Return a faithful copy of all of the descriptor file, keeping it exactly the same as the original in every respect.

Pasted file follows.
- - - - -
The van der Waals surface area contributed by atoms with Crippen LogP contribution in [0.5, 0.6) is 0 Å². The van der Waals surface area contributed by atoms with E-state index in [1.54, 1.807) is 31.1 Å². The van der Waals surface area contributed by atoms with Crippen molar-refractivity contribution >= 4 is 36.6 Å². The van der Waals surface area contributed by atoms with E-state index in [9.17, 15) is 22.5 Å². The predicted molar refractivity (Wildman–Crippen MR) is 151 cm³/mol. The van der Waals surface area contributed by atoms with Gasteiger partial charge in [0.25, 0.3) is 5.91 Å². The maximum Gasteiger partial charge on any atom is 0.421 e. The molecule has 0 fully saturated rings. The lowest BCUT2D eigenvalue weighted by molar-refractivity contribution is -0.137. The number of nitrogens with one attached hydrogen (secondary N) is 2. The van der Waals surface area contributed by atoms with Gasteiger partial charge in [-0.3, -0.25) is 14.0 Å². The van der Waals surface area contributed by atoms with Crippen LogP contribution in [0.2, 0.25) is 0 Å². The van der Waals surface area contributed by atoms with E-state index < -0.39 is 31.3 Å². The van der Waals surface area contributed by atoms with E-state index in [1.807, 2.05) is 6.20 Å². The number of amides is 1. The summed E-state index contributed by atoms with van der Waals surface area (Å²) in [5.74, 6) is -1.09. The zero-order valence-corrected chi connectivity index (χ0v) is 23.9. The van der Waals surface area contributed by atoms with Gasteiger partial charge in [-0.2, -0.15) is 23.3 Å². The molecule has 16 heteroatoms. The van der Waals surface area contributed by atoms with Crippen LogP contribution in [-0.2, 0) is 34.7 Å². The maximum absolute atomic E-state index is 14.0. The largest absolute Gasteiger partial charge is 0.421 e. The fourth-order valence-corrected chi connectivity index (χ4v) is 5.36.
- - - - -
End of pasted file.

The van der Waals surface area contributed by atoms with Crippen LogP contribution in [0.5, 0.6) is 0 Å². The van der Waals surface area contributed by atoms with E-state index in [1.54, 1.807) is 31.1 Å². The van der Waals surface area contributed by atoms with Crippen molar-refractivity contribution >= 4 is 36.6 Å². The van der Waals surface area contributed by atoms with E-state index in [9.17, 15) is 22.5 Å². The predicted molar refractivity (Wildman–Crippen MR) is 151 cm³/mol. The van der Waals surface area contributed by atoms with Gasteiger partial charge in [0.25, 0.3) is 5.91 Å². The maximum Gasteiger partial charge on any atom is 0.421 e. The molecule has 0 fully saturated rings. The lowest BCUT2D eigenvalue weighted by molar-refractivity contribution is -0.137. The number of nitrogens with one attached hydrogen (secondary N) is 2. The van der Waals surface area contributed by atoms with Gasteiger partial charge in [-0.3, -0.25) is 14.0 Å². The van der Waals surface area contributed by atoms with Crippen LogP contribution in [0.2, 0.25) is 0 Å². The van der Waals surface area contributed by atoms with E-state index < -0.39 is 31.3 Å². The van der Waals surface area contributed by atoms with E-state index in [1.807, 2.05) is 6.20 Å². The number of amides is 1. The summed E-state index contributed by atoms with van der Waals surface area (Å²) in [5.74, 6) is -1.09. The zero-order valence-corrected chi connectivity index (χ0v) is 23.9. The van der Waals surface area contributed by atoms with Gasteiger partial charge in [-0.2, -0.15) is 23.3 Å². The molecule has 16 heteroatoms. The van der Waals surface area contributed by atoms with Crippen LogP contribution in [-0.2, 0) is 34.7 Å². The maximum absolute atomic E-state index is 14.0. The largest absolute Gasteiger partial charge is 0.421 e. The fourth-order valence-corrected chi connectivity index (χ4v) is 5.36.